As part of this effort, definitely talk to your prospective learners – through interviews and surveys – to find out what value they place on the outcomes. Based on those conversations and your own thinking, identify ways you could you increase value – particularly with relatively low cost moves.
Based on the value you feel you can credibly say you deliver, calculate a price that represents a high return on investment for the learner – 10x is a good rule of thumb – and then figure out how to produce the learning experience at a cost that provides a strong rate of return to you.
Yes, all of this is easy to write and hard to do, but it is certainly doable. Put this kind of work in up front and your business will be leaps and bounds better for it in the medium to long-term.
3. Create a new category
Or at least do what you can to radically change your current category. TED did this with conferences. Starbucks did it with coffee. Your prospective learners will inevitably try to put you in a box – it’s just human nature. Once they do that, the next step is to say “things in this box tend to cost $X.”
Don’t let that happen.
Put time into figuring out what is distinctive or unique about you and what you do. How could you reframe, rename, reconfigure or otherwise modify your approach to stand apart from the alternatives in your market? If you can redefine the category, then “things in this box tend to coast $X” no longer applies to you.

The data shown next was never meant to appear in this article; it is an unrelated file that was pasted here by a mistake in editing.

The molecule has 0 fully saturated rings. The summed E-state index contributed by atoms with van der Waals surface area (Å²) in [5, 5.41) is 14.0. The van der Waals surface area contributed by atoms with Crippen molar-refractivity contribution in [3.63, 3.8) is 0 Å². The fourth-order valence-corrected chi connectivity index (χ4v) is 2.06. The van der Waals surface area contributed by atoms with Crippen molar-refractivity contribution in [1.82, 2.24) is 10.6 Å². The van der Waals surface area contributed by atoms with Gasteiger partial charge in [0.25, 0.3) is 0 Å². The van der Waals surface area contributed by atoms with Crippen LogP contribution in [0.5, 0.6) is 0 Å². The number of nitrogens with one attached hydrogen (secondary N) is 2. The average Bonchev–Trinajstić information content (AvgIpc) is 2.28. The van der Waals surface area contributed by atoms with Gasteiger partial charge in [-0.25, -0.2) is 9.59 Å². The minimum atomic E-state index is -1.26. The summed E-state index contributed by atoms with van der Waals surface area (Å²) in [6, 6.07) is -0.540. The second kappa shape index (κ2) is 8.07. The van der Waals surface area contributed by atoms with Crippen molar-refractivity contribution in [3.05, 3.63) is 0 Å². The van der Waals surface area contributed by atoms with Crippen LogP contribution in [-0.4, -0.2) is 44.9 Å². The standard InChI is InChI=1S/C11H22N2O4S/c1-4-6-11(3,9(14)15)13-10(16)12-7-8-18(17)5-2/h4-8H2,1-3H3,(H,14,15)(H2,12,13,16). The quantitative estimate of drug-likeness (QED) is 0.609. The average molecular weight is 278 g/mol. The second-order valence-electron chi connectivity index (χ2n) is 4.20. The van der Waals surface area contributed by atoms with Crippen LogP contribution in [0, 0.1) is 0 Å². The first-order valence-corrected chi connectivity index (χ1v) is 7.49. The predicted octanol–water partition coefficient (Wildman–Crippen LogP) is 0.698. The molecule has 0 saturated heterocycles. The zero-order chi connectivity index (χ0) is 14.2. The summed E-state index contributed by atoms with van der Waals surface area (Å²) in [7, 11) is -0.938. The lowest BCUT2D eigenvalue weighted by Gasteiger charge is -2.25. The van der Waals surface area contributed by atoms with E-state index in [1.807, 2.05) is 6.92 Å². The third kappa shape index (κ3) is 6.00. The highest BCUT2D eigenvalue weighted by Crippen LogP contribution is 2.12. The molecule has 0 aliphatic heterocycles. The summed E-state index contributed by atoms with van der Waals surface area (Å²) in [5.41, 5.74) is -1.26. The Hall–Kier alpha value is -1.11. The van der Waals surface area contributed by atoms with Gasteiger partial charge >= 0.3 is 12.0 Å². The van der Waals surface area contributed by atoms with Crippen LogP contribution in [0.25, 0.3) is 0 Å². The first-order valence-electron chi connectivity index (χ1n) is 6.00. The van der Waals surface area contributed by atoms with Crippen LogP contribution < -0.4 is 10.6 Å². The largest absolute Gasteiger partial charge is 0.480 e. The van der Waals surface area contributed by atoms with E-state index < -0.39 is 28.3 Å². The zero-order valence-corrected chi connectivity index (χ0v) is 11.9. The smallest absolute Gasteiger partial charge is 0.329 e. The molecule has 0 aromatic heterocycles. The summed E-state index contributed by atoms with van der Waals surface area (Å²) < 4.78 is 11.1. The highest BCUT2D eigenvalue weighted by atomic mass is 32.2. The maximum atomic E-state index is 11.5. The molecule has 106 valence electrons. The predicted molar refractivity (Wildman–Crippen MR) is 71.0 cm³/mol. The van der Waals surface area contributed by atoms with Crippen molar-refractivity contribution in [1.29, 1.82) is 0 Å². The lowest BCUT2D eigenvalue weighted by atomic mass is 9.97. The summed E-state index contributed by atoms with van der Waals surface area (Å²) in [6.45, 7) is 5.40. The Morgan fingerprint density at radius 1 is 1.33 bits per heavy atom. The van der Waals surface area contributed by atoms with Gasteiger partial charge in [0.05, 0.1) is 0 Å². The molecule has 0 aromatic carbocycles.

4. Change the point of reference
Any existing category has an established acceptable price range and, as a result, your learners will have established points of reference that they bring to any purchasing decision. To the extent that you stay within an existing category, one of the main moves you can make is to influence your learners’ point of reference.
Arguably, the easiest way to do this is to put a “magnet” in your market?
By “magnet,” I mean introducing a high value, premium offering that is priced much higher than anything else you offer. Make sure your customers know about the offering – in fact, make it one of the first things they see. Doing this creates what is called an “anchoring” effect. Exposure to the higher priced offering helps to “anchor” reference point at a higher level, making the price for your standard offering seem much more reasonable. In fact, the higher priced offering helps create room for increasing the price of your standard offering – which is why I refer to it as a magnet.